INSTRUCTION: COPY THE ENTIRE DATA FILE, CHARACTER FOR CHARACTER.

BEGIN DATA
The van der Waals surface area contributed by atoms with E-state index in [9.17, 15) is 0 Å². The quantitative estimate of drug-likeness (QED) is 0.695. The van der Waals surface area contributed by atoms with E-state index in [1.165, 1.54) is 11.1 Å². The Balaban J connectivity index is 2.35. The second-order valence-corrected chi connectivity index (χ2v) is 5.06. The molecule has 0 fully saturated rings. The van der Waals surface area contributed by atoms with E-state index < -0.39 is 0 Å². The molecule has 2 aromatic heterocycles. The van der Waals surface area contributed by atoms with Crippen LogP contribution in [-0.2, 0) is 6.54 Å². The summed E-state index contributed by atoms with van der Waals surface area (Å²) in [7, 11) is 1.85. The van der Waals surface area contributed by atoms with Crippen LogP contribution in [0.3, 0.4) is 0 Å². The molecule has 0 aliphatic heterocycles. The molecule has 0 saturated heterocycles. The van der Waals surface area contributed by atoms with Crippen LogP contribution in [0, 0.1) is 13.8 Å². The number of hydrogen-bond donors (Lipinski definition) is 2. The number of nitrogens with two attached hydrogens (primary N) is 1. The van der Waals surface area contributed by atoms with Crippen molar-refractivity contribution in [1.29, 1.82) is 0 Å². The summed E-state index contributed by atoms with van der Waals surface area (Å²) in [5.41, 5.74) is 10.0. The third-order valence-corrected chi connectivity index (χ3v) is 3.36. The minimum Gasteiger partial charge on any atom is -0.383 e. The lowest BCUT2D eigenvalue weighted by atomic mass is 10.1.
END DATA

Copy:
The van der Waals surface area contributed by atoms with E-state index in [9.17, 15) is 0 Å². The quantitative estimate of drug-likeness (QED) is 0.695. The van der Waals surface area contributed by atoms with E-state index in [1.165, 1.54) is 11.1 Å². The Balaban J connectivity index is 2.35. The second-order valence-corrected chi connectivity index (χ2v) is 5.06. The molecule has 0 fully saturated rings. The van der Waals surface area contributed by atoms with E-state index < -0.39 is 0 Å². The molecule has 2 aromatic heterocycles. The van der Waals surface area contributed by atoms with Crippen LogP contribution in [-0.2, 0) is 6.54 Å². The summed E-state index contributed by atoms with van der Waals surface area (Å²) in [7, 11) is 1.85. The van der Waals surface area contributed by atoms with Crippen LogP contribution in [0.3, 0.4) is 0 Å². The molecule has 0 aliphatic heterocycles. The molecule has 0 saturated heterocycles. The van der Waals surface area contributed by atoms with Crippen LogP contribution in [0, 0.1) is 13.8 Å². The number of hydrogen-bond donors (Lipinski definition) is 2. The number of nitrogens with two attached hydrogens (primary N) is 1. The van der Waals surface area contributed by atoms with Crippen molar-refractivity contribution in [1.29, 1.82) is 0 Å². The summed E-state index contributed by atoms with van der Waals surface area (Å²) in [5.41, 5.74) is 10.0. The third-order valence-corrected chi connectivity index (χ3v) is 3.36. The minimum Gasteiger partial charge on any atom is -0.383 e. The lowest BCUT2D eigenvalue weighted by atomic mass is 10.1.